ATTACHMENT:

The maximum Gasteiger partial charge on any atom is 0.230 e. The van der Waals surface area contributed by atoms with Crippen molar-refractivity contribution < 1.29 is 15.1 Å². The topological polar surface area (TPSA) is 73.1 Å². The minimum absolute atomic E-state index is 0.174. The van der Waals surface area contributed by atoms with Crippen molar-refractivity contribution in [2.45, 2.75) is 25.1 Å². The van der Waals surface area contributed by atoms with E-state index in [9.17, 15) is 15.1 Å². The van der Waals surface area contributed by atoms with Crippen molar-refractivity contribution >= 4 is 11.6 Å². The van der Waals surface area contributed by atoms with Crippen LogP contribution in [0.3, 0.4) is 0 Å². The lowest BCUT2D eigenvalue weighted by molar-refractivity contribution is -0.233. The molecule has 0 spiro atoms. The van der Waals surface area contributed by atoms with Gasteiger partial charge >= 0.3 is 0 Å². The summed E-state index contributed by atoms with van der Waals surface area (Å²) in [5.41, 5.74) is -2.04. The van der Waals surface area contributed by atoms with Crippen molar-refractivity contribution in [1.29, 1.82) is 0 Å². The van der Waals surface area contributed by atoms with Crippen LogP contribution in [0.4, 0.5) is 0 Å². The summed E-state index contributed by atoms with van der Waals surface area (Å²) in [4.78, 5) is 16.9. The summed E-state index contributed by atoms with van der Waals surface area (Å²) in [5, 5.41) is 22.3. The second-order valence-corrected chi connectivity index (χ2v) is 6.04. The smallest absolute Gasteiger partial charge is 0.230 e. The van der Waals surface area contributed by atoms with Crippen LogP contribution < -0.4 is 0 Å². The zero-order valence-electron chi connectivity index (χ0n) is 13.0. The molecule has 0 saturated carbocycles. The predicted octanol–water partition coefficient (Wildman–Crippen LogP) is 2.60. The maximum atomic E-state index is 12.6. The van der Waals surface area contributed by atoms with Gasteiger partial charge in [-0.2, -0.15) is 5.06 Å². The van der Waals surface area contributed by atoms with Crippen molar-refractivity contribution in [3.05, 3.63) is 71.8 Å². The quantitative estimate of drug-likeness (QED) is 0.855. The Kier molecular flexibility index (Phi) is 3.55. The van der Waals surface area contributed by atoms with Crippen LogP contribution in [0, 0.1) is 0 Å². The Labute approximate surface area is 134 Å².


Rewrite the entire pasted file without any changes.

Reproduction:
The maximum Gasteiger partial charge on any atom is 0.230 e. The van der Waals surface area contributed by atoms with Crippen molar-refractivity contribution < 1.29 is 15.1 Å². The topological polar surface area (TPSA) is 73.1 Å². The minimum absolute atomic E-state index is 0.174. The van der Waals surface area contributed by atoms with Crippen molar-refractivity contribution in [2.45, 2.75) is 25.1 Å². The van der Waals surface area contributed by atoms with E-state index in [9.17, 15) is 15.1 Å². The van der Waals surface area contributed by atoms with Crippen molar-refractivity contribution >= 4 is 11.6 Å². The van der Waals surface area contributed by atoms with Crippen LogP contribution in [0.3, 0.4) is 0 Å². The lowest BCUT2D eigenvalue weighted by molar-refractivity contribution is -0.233. The molecule has 0 spiro atoms. The van der Waals surface area contributed by atoms with Gasteiger partial charge >= 0.3 is 0 Å². The summed E-state index contributed by atoms with van der Waals surface area (Å²) in [5.41, 5.74) is -2.04. The van der Waals surface area contributed by atoms with Crippen molar-refractivity contribution in [1.29, 1.82) is 0 Å². The van der Waals surface area contributed by atoms with Crippen LogP contribution in [0.4, 0.5) is 0 Å². The summed E-state index contributed by atoms with van der Waals surface area (Å²) in [4.78, 5) is 16.9. The summed E-state index contributed by atoms with van der Waals surface area (Å²) in [5, 5.41) is 22.3. The second-order valence-corrected chi connectivity index (χ2v) is 6.04. The smallest absolute Gasteiger partial charge is 0.230 e. The van der Waals surface area contributed by atoms with Crippen LogP contribution < -0.4 is 0 Å². The zero-order valence-electron chi connectivity index (χ0n) is 13.0. The molecule has 0 saturated carbocycles. The predicted octanol–water partition coefficient (Wildman–Crippen LogP) is 2.60. The maximum atomic E-state index is 12.6. The van der Waals surface area contributed by atoms with Gasteiger partial charge in [-0.2, -0.15) is 5.06 Å². The van der Waals surface area contributed by atoms with Crippen molar-refractivity contribution in [3.05, 3.63) is 71.8 Å². The quantitative estimate of drug-likeness (QED) is 0.855. The Kier molecular flexibility index (Phi) is 3.55. The van der Waals surface area contributed by atoms with Crippen LogP contribution in [0, 0.1) is 0 Å². The Labute approximate surface area is 134 Å².